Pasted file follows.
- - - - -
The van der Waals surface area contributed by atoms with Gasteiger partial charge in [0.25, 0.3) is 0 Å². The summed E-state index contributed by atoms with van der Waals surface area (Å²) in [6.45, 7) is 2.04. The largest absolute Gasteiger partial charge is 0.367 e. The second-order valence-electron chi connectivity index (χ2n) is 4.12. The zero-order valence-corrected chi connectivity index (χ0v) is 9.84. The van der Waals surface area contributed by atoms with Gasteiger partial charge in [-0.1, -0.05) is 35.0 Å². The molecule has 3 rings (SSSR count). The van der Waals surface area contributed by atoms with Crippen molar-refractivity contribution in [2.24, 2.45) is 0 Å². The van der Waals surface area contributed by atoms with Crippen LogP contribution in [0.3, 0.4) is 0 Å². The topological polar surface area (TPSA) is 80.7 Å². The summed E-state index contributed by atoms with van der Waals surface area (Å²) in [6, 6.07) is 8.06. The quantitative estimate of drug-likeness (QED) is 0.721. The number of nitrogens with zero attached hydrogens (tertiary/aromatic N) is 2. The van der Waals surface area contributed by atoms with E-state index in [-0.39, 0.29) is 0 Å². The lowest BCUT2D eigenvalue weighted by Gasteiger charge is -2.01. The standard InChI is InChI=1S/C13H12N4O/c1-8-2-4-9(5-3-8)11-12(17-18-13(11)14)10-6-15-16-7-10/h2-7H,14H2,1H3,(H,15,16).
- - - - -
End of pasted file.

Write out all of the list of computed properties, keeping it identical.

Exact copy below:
The van der Waals surface area contributed by atoms with Gasteiger partial charge in [0.25, 0.3) is 0 Å². The summed E-state index contributed by atoms with van der Waals surface area (Å²) in [6.45, 7) is 2.04. The largest absolute Gasteiger partial charge is 0.367 e. The second-order valence-electron chi connectivity index (χ2n) is 4.12. The zero-order valence-corrected chi connectivity index (χ0v) is 9.84. The van der Waals surface area contributed by atoms with Gasteiger partial charge in [-0.1, -0.05) is 35.0 Å². The molecule has 3 rings (SSSR count). The van der Waals surface area contributed by atoms with Crippen molar-refractivity contribution in [2.24, 2.45) is 0 Å². The van der Waals surface area contributed by atoms with Crippen LogP contribution in [0.3, 0.4) is 0 Å². The topological polar surface area (TPSA) is 80.7 Å². The summed E-state index contributed by atoms with van der Waals surface area (Å²) in [6, 6.07) is 8.06. The quantitative estimate of drug-likeness (QED) is 0.721. The number of nitrogens with zero attached hydrogens (tertiary/aromatic N) is 2. The van der Waals surface area contributed by atoms with E-state index in [-0.39, 0.29) is 0 Å². The lowest BCUT2D eigenvalue weighted by Gasteiger charge is -2.01. The standard InChI is InChI=1S/C13H12N4O/c1-8-2-4-9(5-3-8)11-12(17-18-13(11)14)10-6-15-16-7-10/h2-7H,14H2,1H3,(H,15,16).